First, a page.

After years of escalating fallout and legal action, Johnson & Johnson ($JNJ) has confirmed an agreement to fork over at least $2.5 billion to settle thousands of lawsuits alleging injuries caused by defective all-metal hip implants. A large majority of eligible plaintiffs reportedly must support the agreement for it to go forward, and legions of legal cases not included in the deal will remain in play.
News broke of the impending deal on Nov. 19. Lawyers representing J&J and patients claiming their J&J/DePuy ASR all-metal hip implants injured them unveiled the settlement plan before various judges around the country on Tuesday, the company said. Bloomberg reported that both sides have said the final tally could surpass $4 billion.
J&J/DePuy explained that about 8,000 patients who received the company's beleaguered ASR hip implants and needed replacement surgery are eligible for compensation. They had to have had a repeat procedure to remove a defective implant as of Aug. 31, 2013. Patients who must face hip removal/repeat surgery after that point are encouraged to contact the company as part of a care program established after J&J issued a voluntary global recall of 93,000 of the devices in 2010.
The New York Times and Bloomberg reported that the final deal will break down to about $250,000 per person on average before legal fees. Payments will dip depending on how long patients dealt with the affected implant before removal, meaning the longer a patient lived with the implant, the smaller the award. The New York Times calls it a "user's fee." Out of that $2.5 billion, $2 billion would pay for basic awards. About $475 million more is expected to compensate patients who dealt with particularly tough injuries either relating to the ASR implant or the surgeries needed to remove and replace it.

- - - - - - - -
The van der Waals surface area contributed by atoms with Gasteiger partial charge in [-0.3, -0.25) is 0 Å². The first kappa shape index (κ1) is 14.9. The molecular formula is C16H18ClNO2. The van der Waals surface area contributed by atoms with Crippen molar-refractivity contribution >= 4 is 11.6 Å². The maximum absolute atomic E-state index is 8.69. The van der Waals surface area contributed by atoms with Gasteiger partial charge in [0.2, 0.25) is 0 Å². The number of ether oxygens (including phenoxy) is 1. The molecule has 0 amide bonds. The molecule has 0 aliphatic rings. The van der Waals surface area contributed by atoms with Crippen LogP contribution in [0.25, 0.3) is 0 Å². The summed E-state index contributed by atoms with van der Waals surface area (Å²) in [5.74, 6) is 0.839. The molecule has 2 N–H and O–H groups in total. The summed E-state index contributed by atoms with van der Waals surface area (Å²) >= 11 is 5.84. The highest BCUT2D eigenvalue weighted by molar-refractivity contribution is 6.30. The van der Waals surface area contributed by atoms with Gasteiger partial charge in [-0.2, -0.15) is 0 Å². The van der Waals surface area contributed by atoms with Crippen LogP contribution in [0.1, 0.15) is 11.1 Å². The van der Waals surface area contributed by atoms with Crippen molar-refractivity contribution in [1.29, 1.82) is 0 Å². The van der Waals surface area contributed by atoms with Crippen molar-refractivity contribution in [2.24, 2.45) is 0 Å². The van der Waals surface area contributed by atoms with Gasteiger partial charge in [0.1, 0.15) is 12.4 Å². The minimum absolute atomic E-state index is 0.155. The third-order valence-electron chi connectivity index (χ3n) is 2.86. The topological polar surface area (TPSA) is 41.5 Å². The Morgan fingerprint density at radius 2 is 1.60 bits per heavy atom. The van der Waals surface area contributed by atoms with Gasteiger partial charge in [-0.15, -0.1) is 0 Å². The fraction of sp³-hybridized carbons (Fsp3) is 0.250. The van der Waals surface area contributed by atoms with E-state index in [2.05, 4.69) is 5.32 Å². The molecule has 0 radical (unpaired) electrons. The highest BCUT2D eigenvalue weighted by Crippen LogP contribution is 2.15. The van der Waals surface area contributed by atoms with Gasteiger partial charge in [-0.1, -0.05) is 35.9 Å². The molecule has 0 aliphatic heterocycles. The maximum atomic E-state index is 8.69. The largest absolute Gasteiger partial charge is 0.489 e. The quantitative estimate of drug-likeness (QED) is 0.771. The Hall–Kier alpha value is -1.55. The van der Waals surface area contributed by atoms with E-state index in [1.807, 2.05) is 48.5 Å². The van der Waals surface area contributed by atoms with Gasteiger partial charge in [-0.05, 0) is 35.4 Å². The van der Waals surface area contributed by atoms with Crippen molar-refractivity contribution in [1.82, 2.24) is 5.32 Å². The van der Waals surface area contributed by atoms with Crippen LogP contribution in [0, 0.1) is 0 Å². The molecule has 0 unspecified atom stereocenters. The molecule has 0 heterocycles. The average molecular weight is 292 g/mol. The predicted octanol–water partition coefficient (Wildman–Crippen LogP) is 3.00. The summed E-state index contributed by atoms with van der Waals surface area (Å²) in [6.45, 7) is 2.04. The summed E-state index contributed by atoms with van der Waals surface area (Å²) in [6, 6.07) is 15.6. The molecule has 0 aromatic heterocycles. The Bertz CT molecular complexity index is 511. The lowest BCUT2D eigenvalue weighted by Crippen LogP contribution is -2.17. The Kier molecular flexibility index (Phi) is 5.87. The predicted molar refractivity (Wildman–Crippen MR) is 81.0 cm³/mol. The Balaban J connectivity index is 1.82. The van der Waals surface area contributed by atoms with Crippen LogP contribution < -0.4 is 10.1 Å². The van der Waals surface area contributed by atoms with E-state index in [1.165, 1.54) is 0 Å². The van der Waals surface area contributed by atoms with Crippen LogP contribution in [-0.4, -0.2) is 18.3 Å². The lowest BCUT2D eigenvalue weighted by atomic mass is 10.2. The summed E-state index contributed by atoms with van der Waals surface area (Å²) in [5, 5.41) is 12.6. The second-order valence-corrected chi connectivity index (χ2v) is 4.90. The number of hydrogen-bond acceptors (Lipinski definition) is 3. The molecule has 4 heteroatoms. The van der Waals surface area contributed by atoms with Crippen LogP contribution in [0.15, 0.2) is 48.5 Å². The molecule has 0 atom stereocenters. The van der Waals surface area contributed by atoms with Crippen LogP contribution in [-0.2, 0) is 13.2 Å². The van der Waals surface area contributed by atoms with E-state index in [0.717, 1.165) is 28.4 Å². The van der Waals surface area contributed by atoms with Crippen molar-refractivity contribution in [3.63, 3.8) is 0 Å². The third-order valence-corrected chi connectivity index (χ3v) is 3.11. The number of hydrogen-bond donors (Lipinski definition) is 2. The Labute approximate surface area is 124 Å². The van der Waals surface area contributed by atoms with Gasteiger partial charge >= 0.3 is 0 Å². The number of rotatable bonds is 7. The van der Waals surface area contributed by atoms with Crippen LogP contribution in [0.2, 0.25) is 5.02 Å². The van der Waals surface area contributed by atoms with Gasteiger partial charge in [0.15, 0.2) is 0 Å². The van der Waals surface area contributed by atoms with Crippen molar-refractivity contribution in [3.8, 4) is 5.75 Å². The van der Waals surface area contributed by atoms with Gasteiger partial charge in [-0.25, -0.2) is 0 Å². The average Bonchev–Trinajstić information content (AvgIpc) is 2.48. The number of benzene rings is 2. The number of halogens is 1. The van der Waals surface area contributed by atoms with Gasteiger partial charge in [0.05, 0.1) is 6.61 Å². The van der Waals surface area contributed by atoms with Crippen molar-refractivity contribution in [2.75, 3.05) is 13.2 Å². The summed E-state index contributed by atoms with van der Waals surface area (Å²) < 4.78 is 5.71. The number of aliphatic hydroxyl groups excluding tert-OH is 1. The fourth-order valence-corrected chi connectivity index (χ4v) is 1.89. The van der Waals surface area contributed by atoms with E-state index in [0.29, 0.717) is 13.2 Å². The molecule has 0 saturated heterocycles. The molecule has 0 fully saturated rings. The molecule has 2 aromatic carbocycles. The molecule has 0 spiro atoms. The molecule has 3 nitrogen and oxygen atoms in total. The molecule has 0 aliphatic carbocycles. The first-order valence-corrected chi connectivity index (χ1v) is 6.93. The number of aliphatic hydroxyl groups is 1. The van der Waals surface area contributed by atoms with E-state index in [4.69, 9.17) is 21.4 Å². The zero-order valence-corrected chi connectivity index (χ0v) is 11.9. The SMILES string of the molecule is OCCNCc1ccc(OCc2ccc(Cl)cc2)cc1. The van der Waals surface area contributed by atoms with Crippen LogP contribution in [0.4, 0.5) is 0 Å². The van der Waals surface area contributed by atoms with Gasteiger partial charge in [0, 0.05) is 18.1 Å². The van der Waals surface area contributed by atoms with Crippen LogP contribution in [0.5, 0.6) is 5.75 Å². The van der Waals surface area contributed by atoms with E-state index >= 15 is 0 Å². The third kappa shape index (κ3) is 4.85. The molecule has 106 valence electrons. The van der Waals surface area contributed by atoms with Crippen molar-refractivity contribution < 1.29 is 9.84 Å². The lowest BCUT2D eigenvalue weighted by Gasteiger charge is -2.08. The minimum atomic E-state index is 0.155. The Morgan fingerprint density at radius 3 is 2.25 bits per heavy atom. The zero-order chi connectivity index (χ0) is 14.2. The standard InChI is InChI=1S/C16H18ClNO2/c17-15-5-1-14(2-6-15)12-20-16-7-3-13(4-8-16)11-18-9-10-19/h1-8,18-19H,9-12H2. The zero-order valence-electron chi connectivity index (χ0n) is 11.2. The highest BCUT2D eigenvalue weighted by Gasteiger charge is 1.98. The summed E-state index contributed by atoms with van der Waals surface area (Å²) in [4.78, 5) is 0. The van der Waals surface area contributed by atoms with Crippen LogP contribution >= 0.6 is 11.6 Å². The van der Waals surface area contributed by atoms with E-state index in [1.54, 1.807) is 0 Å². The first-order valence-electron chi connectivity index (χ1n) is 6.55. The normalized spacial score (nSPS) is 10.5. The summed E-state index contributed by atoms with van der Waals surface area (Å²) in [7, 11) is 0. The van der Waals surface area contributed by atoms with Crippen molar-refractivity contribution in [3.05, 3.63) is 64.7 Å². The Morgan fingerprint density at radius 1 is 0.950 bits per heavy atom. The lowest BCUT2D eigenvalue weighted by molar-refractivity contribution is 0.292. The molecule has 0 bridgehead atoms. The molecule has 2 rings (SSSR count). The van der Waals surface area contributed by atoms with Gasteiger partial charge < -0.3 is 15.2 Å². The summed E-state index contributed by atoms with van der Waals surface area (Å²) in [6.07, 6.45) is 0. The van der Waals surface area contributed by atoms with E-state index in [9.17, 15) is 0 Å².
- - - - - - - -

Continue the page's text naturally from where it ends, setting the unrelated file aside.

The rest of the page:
Andrew Ekdahl, worldwide president of DePuy Synthes Joint Reconstruction, said in a statement that "the U.S. settlement program provides compensation for eligible patients without the delay and uncertainty of protracted litigation. DePuy remains committed to our purpose of advancing innovative treatment options to serve those who need joint replacement surgery."
Of course, there are conditions before the deal becomes final. "People briefed on the plan" told the NYT that 94% of eligible plaintiffs must support the settlement for it to go forward. The NYT story explained that J&J has additionally agreed to pay medical costs relating to surgeries involving removal and replacement of the ASR hips, and this would be separate from payment for pain and suffering.
In all, however, there are approximately 12,000 ASR-related legal claims pending in the U.S., meaning about 4,000 plaintiffs aren't included in the deal. Also, patients who face problems in the future still have the right to sue. J&J/DePuy acknowledged that a number of lawsuits will remain and noted in its settlement statement that it "will continue to defend against remaining claims and believes its actions related to the ASR Hip System have been appropriate and responsible."
In short, the settlement as it now stands will address most of the claims against J&J/DePuy, but not all.
J&J said it has accounted for the deal over time and that it won't lead to an additional charge against the company's earnings. Most payments will take place in 2014 "from available cash," it said.
J&J settled at least two other metal hip lawsuits in October. And reports that the company had begun to consider settling the bulk of the hip lawsuits against it began to surface over the summer. The company's ASR-related troubles began after reports of unusually high failure rates for the ASR metal hips led to the 2010 recall of 93,000 of the devices around the world. More than 37,000 of that total hit the U.S.
Metal hip manufacturers including Stryker ($STK) and Biomet are also facing lawsuits from patients alleging that their implants were faulty and caused them harm.
Editor's note: This story has been updated to include J&J/DePuy's confirmation of its hip implant settlement agreement as well as new details as disclosed by the company. Additionally, new details from Bloomberg's coverage of the settlement have been added.